Last night’s TVO interview of Patrick Brown was a huge disappointment.
The new Mayor of Brampton was invited into the studio to talk to Nam Kiwanuka about his new book, “Takedown: The Attempted Political Assassination of Patrick Brown”.
Instead of detailed forensic questioning he was given the kid glove treatment.
The defining characteristic of Patrick Brown’s leadership of the Ontario Progressive Conservative Party was low ethical standards. But at no point in the interview was this issue addressed head on. Instead Brown was allowed to burble on about being unfairly targeted when he says he was just ahead of his time, dragging the old, white, rural based PCs into a more vibrant, tolerant and diverse future.
This is complete hogwash. The PC Party under Brown was deeply corrupt. Nomination meetings were rigged. Voting fraud took place on an industrial scale. There are two active police investigations currently running. Membership numbers were (and possibly still are) inflated.
Rooting out the rot
And yet, last night, here he was again telling us there were two distinct sets of membership numbers in 2018 and no way of knowing which one was correct. Apparently, it all depends on who you believe. Brown or Vic “Rooting out the Rot” Fideli.
“When I first announced my intention to run for the Party leadership there were 10,000 Party members. It wasn’t diverse. It was largely rooted in rural Ontario. By the time I was removed as Leader the number was either 15 times or 20 times that depending on what numbers you believe. We were at a record membership either way…”
Whose numbers should we believe? How many PC members are there? Does anyone know?
Since candidates are (at least theoretically) selected by the membership, the number of members in total and by riding seems pretty important, at least to me.
But the gaping hole in the interview concerned the 26 April 2018 report from the Integrity Commissioner, Mr Justice Wake, who found that Brown had misled him and had deliberately concealed the truth about a $375,000 loan used to finance his new home.
“On all the evidence it is clear to me that the non-disclosure was deliberate and not through inadvertence.”
The Commissioner recommended that Brown be reprimanded formally by the Legislative Assembly of Ontario for his failure to comply with the Members’ Integrity Act 1994.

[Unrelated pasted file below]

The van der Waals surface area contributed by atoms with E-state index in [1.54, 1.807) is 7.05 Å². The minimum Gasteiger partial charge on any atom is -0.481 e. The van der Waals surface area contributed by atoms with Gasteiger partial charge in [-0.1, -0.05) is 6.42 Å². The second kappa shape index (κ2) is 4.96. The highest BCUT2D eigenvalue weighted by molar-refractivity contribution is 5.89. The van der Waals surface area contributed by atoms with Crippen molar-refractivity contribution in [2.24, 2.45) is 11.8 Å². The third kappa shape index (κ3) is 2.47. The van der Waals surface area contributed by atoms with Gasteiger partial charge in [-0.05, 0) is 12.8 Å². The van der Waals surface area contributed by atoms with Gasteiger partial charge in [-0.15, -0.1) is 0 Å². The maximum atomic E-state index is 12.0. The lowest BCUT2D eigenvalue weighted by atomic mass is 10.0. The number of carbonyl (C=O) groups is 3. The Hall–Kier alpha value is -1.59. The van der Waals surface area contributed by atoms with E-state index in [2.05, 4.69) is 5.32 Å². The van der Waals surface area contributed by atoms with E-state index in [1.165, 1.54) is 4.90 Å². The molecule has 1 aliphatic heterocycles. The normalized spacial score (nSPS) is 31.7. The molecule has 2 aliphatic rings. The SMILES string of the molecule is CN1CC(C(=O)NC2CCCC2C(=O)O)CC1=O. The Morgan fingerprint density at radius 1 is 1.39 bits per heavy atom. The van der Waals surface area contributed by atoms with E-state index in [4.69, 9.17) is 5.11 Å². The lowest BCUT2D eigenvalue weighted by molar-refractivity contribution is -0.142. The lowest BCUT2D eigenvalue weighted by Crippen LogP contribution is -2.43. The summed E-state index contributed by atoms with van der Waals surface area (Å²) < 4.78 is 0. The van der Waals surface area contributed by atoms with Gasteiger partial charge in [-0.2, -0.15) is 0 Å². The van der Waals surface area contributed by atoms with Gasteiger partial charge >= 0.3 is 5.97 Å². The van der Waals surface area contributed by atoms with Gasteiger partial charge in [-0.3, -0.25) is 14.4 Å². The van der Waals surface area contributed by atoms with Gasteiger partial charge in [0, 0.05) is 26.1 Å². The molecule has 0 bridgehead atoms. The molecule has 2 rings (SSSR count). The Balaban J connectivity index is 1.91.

This, of course, never happened. Brown was dumped. There was an election and Brown’s ethical failings became part of ancient history.
But does that mean Brown’s low ethical standards no longer matter? That we should just look the other way?
In Takedown, Brown writes:
“…I heard that one of my friends, (Jaswinder) Johal, was also a personal mortgage broker. At the time, Johal was not running for any nomination for the PC Party, nor had he expressed any interest in running. Johal offered either to buy my share in the restaurant (Hooligans in Barrie) or give me a loan in the form of a second mortgage on the house. I preferred to take out a loan with Johal, and officially registered the title of that second mortgage. But I didn’t report it to the Office of the Integrity Commissioner. Mistake.”
He also didn’t declare the rent. He admits that was another “Mistake.”
I am left wondering if he bothered to include this information in his tax return. We shall never know.
The Integrity Commissioner tells us:
“Of the four breaches of the (Members’ Integrity) Act, the most serious are those related to the non-disclosure of the loan from Mr. Johal. On all the evidence, I found that the non-disclosure of the loan, as with the rental income, was deliberate, and not through inadvertence.
I can say categorically that if I had been made aware of this loan that I would have included it in Mr. Brown’s public disclosure statements for each of 2016 and 2017. When the leader of a political party is substantially indebted to a candidate for election as an MPP for that party, the interests of transparency require that the indebtedness be made known so that people have an appropriate context to assess the relationship between the leader and the candidate. Simply put, the public has a right to know.”
In Takedown, Brown says his friend Johal – the man who secretly loaned him $375,000 - decided to run for the Brampton North nomination in November 2016. Before then Brown apparently had no inkling that his friend harboured Parliamentary ambitions. But Johal told the Integrity Commissioner that he mentioned to Brown in 2015 that he was interested in running as a PC candidate.
So, who do we believe? And at the end of the day does it matter?
In the long run, would it have been better for the health of our politics and for good public administration for Patrick Brown to have been reprimanded by the Legislature last year?
And if so, would TVO have found the time to ask Brown what it felt like?